With Aidan Smith, Campaign Officer at the Disabled Children’s Partnership
Even though many services have been restored, we're far from out of the woods completely yet. We were hoping that the COVID recovery money in the recent Spending Review would have targeted dedicated money for families of disabled children, but that wasn't the case.
Today, The Disabled Children's Partnership has led a group of almost 70 charities and organisations, including SNJ, in an open letter to Health Secretary, Sajid Javid, demanding better for our disabled children who face inequalities in health, education and care. DCP's Campaigns Officer, Aiden Smith, has written about the letter and what the Government needs to do to help.
How are you helping Disabled Children recover from COVID, Mr Javid? by Aiden Smith, DCP
Today, a broad group of nearly 70 organisations and charities that support disabled children, young people, parent carers and siblings have written to the Secretary of State for Education, Nadhim Zahawi, and the Secretary of State for Health and Social Care, Sajid Javid.
Organised by the Disabled Children’s Partnership (DCP), the letter demands urgent clarification how the funds released at Rishi Sunak’s Spending Review last month will address the stark inequalities in disabled children’s health and care.
We believe that every parent carer deserves the right to breathe, and live free from exhaustion, isolation and pain – and every child deserves the right to the same opportunities to develop and contribute alongside their peers. The crisis in disabled children’s health and care services is fundamentally undermining these rights. The government must act.
Why action to cut inequalities is urgently needed
“The complete loss of respite care was simply exhausting. We had formal, informal and family arrangements. We lost them all. Couple that with school closures and it’s been incredibly hard. We are physically and emotionally exhausted.”Parent carer answering a DCP survey
Throughout 2021, the DCP has been researching the impact of the pandemic with disabled children and families. The results have been shocking.
Vital health and care services like physiotherapy and short breaks, which were already underfunded, stretched and inadequate before the pandemic have been further restricted, creating a cataclysmic impact on the mental and physical health of families.
Over 80% of families saw a reduction in both formal and informal support, such as like short breaks. As respite care was restricted, many families took on additional caring responsibilities without support. This has created stark knock-on impacts on the mental health of parents, exacerbating already high levels of relationship breakdown and leading to a large increase in social isolation.
DCP surveys also showed that over 70% of disabled children have been unable to access pre-pandemic levels of therapies and health services. Ultimately, as opportunities to manage conditions were lost, nearly three-quarters of disabled children have seen their development at managing their condition regress.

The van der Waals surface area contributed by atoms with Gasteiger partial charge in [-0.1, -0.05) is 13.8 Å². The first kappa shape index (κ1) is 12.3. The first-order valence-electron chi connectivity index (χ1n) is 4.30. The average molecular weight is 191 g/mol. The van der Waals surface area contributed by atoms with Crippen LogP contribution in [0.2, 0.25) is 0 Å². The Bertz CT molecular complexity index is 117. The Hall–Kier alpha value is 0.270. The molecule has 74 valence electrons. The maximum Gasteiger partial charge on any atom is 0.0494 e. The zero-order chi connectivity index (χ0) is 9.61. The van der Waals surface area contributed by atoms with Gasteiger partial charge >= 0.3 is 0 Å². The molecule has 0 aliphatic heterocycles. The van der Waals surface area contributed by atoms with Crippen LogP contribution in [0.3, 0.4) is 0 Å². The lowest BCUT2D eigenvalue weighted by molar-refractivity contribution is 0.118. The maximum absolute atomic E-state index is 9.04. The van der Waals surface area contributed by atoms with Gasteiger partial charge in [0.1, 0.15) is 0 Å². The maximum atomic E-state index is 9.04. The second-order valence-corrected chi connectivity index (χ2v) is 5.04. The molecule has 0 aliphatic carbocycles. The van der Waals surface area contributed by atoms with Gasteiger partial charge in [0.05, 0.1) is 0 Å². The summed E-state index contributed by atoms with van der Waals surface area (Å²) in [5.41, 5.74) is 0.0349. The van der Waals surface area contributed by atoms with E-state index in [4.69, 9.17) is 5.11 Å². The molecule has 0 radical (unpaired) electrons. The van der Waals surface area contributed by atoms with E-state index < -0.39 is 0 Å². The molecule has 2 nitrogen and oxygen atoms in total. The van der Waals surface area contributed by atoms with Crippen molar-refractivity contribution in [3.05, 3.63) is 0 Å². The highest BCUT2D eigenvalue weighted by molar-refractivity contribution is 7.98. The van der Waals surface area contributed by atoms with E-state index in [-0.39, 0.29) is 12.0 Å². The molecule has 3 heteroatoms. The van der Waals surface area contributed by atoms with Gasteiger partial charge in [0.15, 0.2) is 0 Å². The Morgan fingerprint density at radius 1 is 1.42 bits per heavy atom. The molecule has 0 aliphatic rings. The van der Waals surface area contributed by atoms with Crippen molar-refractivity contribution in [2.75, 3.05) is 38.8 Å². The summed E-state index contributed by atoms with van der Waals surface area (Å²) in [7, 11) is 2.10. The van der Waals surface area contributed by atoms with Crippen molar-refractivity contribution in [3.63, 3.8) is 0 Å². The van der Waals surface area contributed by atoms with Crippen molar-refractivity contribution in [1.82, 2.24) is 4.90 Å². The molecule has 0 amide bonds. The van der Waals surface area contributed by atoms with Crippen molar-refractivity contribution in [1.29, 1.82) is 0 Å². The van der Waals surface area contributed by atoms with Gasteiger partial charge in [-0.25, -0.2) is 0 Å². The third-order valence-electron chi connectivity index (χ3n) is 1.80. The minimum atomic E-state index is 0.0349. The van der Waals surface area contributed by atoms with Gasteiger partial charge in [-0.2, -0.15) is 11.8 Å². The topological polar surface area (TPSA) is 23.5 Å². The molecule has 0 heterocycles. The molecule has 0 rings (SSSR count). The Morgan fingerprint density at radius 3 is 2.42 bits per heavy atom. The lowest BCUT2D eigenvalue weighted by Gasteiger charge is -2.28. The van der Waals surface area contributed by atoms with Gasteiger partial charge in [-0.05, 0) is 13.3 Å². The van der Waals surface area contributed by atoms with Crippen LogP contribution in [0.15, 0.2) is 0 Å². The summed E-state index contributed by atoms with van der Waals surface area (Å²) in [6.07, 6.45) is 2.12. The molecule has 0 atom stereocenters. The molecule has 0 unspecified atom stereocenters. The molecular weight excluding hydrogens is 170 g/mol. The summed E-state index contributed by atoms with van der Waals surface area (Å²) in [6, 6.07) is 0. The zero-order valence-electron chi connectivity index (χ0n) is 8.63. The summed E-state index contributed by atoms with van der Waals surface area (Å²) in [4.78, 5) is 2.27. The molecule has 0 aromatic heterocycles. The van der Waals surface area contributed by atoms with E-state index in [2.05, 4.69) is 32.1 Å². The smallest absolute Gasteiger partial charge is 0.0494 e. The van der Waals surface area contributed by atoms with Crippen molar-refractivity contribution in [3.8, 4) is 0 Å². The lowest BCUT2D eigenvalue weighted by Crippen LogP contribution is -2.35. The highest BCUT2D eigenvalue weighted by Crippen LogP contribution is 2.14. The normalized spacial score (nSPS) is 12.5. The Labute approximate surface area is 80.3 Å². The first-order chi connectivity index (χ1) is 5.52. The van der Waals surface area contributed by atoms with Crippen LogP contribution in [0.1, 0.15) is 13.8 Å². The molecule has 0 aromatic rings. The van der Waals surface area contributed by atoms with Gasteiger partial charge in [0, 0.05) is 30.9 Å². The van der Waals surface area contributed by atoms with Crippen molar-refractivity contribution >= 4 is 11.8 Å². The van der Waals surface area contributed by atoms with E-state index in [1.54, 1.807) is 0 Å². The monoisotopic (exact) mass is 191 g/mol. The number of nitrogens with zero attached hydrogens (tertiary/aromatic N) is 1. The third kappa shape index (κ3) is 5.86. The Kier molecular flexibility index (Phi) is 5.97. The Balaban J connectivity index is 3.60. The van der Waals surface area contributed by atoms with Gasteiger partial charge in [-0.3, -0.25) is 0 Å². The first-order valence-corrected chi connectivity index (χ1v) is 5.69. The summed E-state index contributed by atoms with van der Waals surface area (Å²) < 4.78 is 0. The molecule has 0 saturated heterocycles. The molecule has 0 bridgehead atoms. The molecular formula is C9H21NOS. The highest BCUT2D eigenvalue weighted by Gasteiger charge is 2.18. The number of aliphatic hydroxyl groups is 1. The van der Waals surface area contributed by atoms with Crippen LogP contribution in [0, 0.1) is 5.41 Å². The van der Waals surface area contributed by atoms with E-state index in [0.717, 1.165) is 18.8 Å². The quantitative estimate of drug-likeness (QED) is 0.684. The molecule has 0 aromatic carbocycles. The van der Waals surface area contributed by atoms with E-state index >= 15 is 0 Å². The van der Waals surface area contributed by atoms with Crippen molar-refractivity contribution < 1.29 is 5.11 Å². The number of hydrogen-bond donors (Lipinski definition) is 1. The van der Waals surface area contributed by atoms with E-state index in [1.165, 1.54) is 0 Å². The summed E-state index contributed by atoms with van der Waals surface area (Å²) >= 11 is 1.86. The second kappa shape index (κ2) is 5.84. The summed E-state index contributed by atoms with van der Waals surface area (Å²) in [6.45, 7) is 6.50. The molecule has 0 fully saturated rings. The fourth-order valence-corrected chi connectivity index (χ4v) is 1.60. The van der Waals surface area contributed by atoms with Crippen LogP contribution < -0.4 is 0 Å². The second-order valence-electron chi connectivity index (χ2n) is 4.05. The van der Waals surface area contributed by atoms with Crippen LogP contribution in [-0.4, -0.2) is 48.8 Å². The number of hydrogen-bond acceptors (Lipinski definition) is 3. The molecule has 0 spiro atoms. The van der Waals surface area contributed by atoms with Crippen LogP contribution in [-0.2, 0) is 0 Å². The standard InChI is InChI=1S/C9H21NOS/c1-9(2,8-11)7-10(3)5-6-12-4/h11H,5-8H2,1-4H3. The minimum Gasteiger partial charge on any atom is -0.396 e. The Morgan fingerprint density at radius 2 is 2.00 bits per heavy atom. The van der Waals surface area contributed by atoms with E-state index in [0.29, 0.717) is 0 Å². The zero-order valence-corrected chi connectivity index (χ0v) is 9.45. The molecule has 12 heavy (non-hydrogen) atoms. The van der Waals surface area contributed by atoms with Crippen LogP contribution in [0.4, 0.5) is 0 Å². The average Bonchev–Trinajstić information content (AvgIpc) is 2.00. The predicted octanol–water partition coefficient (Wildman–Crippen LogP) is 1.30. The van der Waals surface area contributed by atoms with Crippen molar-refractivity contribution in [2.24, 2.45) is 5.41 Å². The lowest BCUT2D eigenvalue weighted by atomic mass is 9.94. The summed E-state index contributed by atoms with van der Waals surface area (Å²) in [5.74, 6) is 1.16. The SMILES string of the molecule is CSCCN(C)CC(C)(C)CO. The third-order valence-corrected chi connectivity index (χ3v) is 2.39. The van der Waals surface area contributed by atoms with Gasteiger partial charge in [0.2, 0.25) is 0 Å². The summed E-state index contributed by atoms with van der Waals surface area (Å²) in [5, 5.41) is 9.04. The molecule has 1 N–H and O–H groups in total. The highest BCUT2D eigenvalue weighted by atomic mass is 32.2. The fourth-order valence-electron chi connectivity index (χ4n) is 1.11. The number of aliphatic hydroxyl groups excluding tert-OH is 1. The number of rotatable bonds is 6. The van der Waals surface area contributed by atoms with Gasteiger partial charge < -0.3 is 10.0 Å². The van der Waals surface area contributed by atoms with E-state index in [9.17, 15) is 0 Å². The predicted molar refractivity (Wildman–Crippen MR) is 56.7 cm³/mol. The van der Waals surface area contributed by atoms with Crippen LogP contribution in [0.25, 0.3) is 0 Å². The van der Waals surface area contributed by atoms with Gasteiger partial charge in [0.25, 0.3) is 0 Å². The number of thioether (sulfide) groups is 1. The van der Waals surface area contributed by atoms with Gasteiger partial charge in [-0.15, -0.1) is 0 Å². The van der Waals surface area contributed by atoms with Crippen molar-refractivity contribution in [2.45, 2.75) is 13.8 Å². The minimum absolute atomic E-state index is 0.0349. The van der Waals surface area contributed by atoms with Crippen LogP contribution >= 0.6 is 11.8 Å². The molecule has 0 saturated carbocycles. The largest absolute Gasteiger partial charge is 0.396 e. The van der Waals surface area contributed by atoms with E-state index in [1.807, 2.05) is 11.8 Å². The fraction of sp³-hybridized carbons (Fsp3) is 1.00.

We are not through this. A huge backlog in services and assessments remain, creating a ticking time bomb of unmet need. The longer these delays last, the worse the situation gets.
Disappointment in the Spending Review
The state of support was dire even before COVID. The Gap Widens, a joint report by the disability equality charity, Scope, and the DCP exposed a £534 million funding gap in disabled children’s social care even before the pandemic as local authority budgets were regularly cut.
Therefore, it was disappointing to see last month's Government Spending Review fail to implement any dedicated recovery policies for disabled children, or address long-term funding gaps and inequalities in the system. However, it was welcome to see some encouraging signs that the government is tentatively starting to recognise the need to invest in support for disabled children and their families, such as through additional specialist education places.
But specialist education places won’t in themselves get children the therapies they need. They won’t provide short breaks. They won’t address the years of injustices in disabled children’s health and care. Equally, while the non-ring-fenced pots of money for education recovery, local authorities and the NHS announced at the Spending Review sound large, they will have many competing calls. Without direction from government, it is far from clear how they will be used to address the gaps in provision and urgent backlogs in disabled children’s services.
The government must prove they mean what they say
Last Monday, in the House of Commons, the Secretary of State for Health and Social Care, Sajid Javid said in response to a question on the urgent backlogs in disabled children’s services, “There is nothing more important than our children.”
We are calling on the government to prove they mean it. They must clarify how Spending Review funds will get families with disabled children the respite, short breaks, health services and other support they are entitled to in order to live a better quality of life. We are demanding fairness.
By Aidan Smith, Campaign Officer at the Disabled Children’s Partnership (Twitter: @AidanSmith_27)
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